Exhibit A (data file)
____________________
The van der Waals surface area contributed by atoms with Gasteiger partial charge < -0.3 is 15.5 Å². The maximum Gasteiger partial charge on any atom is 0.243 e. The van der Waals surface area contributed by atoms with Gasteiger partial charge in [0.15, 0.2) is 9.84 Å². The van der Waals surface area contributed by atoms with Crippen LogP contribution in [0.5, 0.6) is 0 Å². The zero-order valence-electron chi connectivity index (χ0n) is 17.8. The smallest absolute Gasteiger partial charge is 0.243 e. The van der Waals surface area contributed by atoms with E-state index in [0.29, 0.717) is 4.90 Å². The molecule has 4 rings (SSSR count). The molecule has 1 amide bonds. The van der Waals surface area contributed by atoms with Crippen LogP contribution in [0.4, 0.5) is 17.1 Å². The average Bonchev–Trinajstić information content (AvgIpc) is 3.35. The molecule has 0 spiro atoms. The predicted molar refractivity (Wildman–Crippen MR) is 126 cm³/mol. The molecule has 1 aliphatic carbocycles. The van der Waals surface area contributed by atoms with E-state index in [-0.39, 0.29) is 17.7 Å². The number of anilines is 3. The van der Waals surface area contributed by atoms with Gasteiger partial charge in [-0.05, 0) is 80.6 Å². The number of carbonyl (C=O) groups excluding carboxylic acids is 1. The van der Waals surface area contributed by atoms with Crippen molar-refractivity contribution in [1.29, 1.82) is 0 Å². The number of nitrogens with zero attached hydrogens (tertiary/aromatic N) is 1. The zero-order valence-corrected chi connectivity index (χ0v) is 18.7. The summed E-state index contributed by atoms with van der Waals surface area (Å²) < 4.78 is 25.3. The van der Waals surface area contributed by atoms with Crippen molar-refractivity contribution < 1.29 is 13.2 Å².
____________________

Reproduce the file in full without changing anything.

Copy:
The van der Waals surface area contributed by atoms with Gasteiger partial charge < -0.3 is 15.5 Å². The maximum Gasteiger partial charge on any atom is 0.243 e. The van der Waals surface area contributed by atoms with Gasteiger partial charge in [0.15, 0.2) is 9.84 Å². The van der Waals surface area contributed by atoms with Crippen LogP contribution in [0.5, 0.6) is 0 Å². The zero-order valence-electron chi connectivity index (χ0n) is 17.8. The smallest absolute Gasteiger partial charge is 0.243 e. The van der Waals surface area contributed by atoms with E-state index in [0.29, 0.717) is 4.90 Å². The molecule has 4 rings (SSSR count). The molecule has 1 amide bonds. The van der Waals surface area contributed by atoms with Crippen LogP contribution in [0.4, 0.5) is 17.1 Å². The average Bonchev–Trinajstić information content (AvgIpc) is 3.35. The molecule has 0 spiro atoms. The predicted molar refractivity (Wildman–Crippen MR) is 126 cm³/mol. The molecule has 1 aliphatic carbocycles. The van der Waals surface area contributed by atoms with E-state index in [-0.39, 0.29) is 17.7 Å². The number of anilines is 3. The van der Waals surface area contributed by atoms with Gasteiger partial charge in [-0.05, 0) is 80.6 Å². The number of carbonyl (C=O) groups excluding carboxylic acids is 1. The van der Waals surface area contributed by atoms with Crippen molar-refractivity contribution in [1.29, 1.82) is 0 Å². The number of nitrogens with zero attached hydrogens (tertiary/aromatic N) is 1. The zero-order valence-corrected chi connectivity index (χ0v) is 18.7. The summed E-state index contributed by atoms with van der Waals surface area (Å²) < 4.78 is 25.3. The van der Waals surface area contributed by atoms with Crippen molar-refractivity contribution < 1.29 is 13.2 Å².